Since I live in a condominium I am limited in a couple of ways with regard to my studio space.  First, I am still using a small butane torch because frankly, I don’t trust myself with anything stronger at home.  Second, I don’t have a rolling mill because there is nothing I can bolt it to.  This is one of the reasons I still rent studio space.  There I have all the equipment I need and I don’t have to worry about maintaining it myself.  I generally do larger, more advanced projects there and save the small stuff for home.

What is your favorite tool/equipment to use in your work?
I love my flexshaft!  It does so many things, I couldn’t make jewelry without it.

What is your dream piece of equipment?
For some reason I am having trouble answering this.  I suppose the answer would be casting equipment, but I will never do that.  Too dangerous!

What is your favorite technique?
I really like setting stones in bezels.  And who doesn’t like the stress-relieving activity of hammering metal?


What is your least favorite technique?
There are two:  drawing wire and sawing intricate shapes or thick pieces of metal.  I am also not a big fan of making tubing or tube settings, and I rarely do it.

What technique do you find most challenging?
I still have a lot of trouble with prong settings, even though I love to make them.

Is there a technique you don’t know yet that you’d like to learn?
I’d love to learn pave.  I’d also love to learn wax carving and casting (I’ve dabbled in wax carving but for some reason didn’t take to it.  I’d like to give it a second chance).

How does the design process work for you? For example, do you sketch your ideas first, or do they just come to you as you work?
I will sometimes sketch designs before I make them, but not very often.  I mostly do that if I have an idea that I don’t want to forget so I do a rough sketch.  Many of my ideas come to me in the moments between wake and sleep.  I think my mind is freer and more open for creativity then.  A lot of my ideas come from the metal itself and the techniques I use to manipulate it.  Sometimes I’m not sure what I want to do so I just start cutting or hammering or bending and the design creates itself.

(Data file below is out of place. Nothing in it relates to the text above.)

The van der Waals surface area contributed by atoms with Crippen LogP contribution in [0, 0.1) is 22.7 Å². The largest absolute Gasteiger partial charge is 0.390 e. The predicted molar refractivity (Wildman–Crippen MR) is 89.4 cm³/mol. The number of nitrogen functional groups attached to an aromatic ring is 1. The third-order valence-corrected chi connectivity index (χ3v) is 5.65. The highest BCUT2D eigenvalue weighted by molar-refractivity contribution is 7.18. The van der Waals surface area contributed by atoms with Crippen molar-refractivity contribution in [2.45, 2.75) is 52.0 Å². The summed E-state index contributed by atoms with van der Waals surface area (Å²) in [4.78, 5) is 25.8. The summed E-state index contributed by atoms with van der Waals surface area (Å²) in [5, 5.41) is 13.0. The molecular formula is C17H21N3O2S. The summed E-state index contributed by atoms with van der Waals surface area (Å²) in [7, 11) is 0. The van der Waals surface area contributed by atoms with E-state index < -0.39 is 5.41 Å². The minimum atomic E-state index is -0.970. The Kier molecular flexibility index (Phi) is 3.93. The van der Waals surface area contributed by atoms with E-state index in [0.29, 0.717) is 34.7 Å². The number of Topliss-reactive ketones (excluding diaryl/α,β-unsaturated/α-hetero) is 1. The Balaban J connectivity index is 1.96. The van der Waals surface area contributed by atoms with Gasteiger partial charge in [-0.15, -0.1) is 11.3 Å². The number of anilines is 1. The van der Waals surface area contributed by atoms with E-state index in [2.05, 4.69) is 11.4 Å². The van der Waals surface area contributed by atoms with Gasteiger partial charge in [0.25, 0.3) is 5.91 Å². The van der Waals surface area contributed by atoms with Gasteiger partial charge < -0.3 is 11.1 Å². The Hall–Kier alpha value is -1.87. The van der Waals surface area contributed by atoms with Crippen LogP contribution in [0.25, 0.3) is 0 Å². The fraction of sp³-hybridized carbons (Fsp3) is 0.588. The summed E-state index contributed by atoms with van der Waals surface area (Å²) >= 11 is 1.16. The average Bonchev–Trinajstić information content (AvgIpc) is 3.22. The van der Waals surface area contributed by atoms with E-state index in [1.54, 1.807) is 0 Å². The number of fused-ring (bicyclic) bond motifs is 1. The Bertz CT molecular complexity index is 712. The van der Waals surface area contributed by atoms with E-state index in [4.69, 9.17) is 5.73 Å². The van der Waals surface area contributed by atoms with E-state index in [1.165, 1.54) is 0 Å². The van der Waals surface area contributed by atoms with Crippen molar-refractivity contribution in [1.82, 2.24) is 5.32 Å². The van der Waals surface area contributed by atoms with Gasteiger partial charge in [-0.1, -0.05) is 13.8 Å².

Do you have any resource recommendations (books, websites, etc) for people who want to learn to make metal jewelry?
I think Jewelry Two Books in One:  Projects to Practice and Inspire by Madeline Coles is a good entry level jewelry making book.

I have a number of interviews lined up to post in the coming weeks/months.  Should be good reading!

If you are interested in being interviewed and fall into any of these categories, please email me.  I’m also interested in interviewing design, PR, and marketing professionals.

And speaking of artist interviews, here’s a great one with Chris Parry.  He’s a jewelry maker that really inspires.

When I posted about these earrings on Friday, my intention was to feature the earrings pictured below on Monday (today), since the techniques I used to make them were similar:


These earrings sold on Friday, so I won’t put a link to them in my Etsy store.  I still wanted to include them in my blog, however, because I plan on making more in similar styles, and what the heck, they are very pretty!

I explained how I made the hoops in Friday’s post.  These earrings have an additional element:  lovely peridot briolettes.  I soldered a small jump ring to the bottom of each hoop and wire-wrapped the peridot beads to hang off the ring.  The result is simple, but the earrings are eye-catching nonetheless.